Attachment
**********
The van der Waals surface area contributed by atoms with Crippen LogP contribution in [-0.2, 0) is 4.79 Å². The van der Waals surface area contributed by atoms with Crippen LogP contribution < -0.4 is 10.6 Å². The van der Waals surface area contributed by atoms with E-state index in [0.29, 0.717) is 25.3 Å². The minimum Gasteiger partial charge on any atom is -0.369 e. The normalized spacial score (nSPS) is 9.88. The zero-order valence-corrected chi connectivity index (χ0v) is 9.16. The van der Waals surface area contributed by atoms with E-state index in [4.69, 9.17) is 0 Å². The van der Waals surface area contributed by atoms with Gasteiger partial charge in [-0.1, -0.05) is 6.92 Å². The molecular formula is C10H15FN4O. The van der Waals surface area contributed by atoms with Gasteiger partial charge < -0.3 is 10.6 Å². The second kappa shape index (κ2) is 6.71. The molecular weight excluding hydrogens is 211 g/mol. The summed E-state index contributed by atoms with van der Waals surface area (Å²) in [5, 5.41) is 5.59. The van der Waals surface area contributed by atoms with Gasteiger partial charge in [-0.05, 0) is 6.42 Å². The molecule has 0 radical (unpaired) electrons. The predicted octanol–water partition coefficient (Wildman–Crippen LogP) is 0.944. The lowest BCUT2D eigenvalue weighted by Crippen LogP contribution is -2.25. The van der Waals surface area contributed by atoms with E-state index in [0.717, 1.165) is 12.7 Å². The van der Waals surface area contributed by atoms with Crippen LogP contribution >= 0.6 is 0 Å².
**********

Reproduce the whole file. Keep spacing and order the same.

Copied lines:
The van der Waals surface area contributed by atoms with Crippen LogP contribution in [-0.2, 0) is 4.79 Å². The van der Waals surface area contributed by atoms with Crippen LogP contribution < -0.4 is 10.6 Å². The van der Waals surface area contributed by atoms with E-state index in [0.29, 0.717) is 25.3 Å². The minimum Gasteiger partial charge on any atom is -0.369 e. The normalized spacial score (nSPS) is 9.88. The zero-order valence-corrected chi connectivity index (χ0v) is 9.16. The van der Waals surface area contributed by atoms with E-state index in [4.69, 9.17) is 0 Å². The van der Waals surface area contributed by atoms with Gasteiger partial charge in [-0.1, -0.05) is 6.92 Å². The molecular formula is C10H15FN4O. The van der Waals surface area contributed by atoms with Gasteiger partial charge < -0.3 is 10.6 Å². The second kappa shape index (κ2) is 6.71. The molecular weight excluding hydrogens is 211 g/mol. The summed E-state index contributed by atoms with van der Waals surface area (Å²) in [5, 5.41) is 5.59. The van der Waals surface area contributed by atoms with Gasteiger partial charge in [-0.05, 0) is 6.42 Å². The molecule has 0 radical (unpaired) electrons. The predicted octanol–water partition coefficient (Wildman–Crippen LogP) is 0.944. The lowest BCUT2D eigenvalue weighted by Crippen LogP contribution is -2.25. The van der Waals surface area contributed by atoms with E-state index in [0.717, 1.165) is 12.7 Å². The van der Waals surface area contributed by atoms with Crippen LogP contribution >= 0.6 is 0 Å².